Leaders in customer experience typically see a 17% growth in revenue compared to a 3% average growth for businesses lagging behind in CX.

Nailing your customer experience creates a loyal customer base that will want to use your service again, but also will be more open to upsell and cross-sell opportunities later down the line.


Why knowing the reasons behind bad customer experience is so important 

You can’t improve your customer experience without listening to your consumers first and understanding where you’re going wrong. At Feefo, we believe negative feedback is incredibly valuable. It allows you to pinpoint your weaknesses and learn from your mistakes, especially if you’re collecting reviews across the entire customer experience.

You don’t need to spend lots of time analysing which aspects of your experience need strengthening, either. Our AI-powered Performance Profiling tool automatically finds themes within your customer feedback and measures how positively or negatively it’s spoken about by consumers.

“Feefo’s AI-powered Performance Profiling tool has enabled us to improve our delivery process and initiated some fascinating conversations between us and our customers, resulting in Iceland being able to better respond, listen and take action on feedback.”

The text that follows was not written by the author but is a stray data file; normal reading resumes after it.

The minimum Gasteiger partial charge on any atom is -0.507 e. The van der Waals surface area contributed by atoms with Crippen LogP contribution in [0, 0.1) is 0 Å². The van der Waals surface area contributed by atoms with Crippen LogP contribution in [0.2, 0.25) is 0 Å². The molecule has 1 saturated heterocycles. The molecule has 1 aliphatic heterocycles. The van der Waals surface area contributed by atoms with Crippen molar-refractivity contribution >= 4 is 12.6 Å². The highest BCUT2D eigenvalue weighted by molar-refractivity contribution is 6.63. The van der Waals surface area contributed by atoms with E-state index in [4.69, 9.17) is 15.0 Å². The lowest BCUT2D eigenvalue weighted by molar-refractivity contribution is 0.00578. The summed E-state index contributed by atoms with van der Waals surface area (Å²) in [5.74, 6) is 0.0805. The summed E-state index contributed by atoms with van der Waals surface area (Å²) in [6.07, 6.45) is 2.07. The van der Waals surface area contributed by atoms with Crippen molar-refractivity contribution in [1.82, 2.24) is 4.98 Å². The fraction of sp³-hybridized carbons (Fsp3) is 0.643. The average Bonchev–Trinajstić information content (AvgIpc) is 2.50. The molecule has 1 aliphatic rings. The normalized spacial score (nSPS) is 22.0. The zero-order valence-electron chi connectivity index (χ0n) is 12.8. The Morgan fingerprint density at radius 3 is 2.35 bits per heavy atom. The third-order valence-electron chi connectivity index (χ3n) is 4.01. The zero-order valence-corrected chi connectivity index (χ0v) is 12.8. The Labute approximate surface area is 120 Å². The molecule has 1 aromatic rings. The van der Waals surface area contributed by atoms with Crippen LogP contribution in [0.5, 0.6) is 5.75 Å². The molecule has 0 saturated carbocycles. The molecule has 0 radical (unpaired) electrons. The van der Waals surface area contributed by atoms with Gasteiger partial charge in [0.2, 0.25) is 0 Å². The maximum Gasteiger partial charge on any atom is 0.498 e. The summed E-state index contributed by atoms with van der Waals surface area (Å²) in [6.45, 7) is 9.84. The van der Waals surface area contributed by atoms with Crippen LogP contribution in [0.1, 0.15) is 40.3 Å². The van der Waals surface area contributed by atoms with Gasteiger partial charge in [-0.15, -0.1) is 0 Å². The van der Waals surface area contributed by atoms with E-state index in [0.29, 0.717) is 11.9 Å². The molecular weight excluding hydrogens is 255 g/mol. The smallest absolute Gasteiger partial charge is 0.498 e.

Rachel Lewis, Customer Response Co-Ordinator

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Improving your customer experience can lead to increased consumer loyalty, positive word of mouth and more referrals to your business! No matter what you do, or how good you think your customer experience is, it can always be improved. So, when you see a negative review or get some constructive criticism, don’t ignore it. See it as an opportunity to make your customer experience even better!


Why knowing the reasons behind good customer experience is so important

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Understanding your strengths is just as important as knowing your weaknesses. By identifying what you’re getting right, you can see where you really stand out amongst your competitors and promote those areas where you’re strongest.

Again, you need to listen to what your customers are saying about all aspect of their experience with your business. If you get lots of positive comments about your customer service, why not promote that more in your marketing? You could even use products like Feefo’s Insight Tags to monitor which members of your customer service team get the most positive reviews, so you can reward them for their hard work.


Engaging with your audience – building customer profiles

Do you know who your customers are? Do you understand why they use your business? You may have a vague idea, but if you don’t know your customers inside-out, it becomes difficult to meet their needs and create a customer experience tailored to them.

What are customer profiles?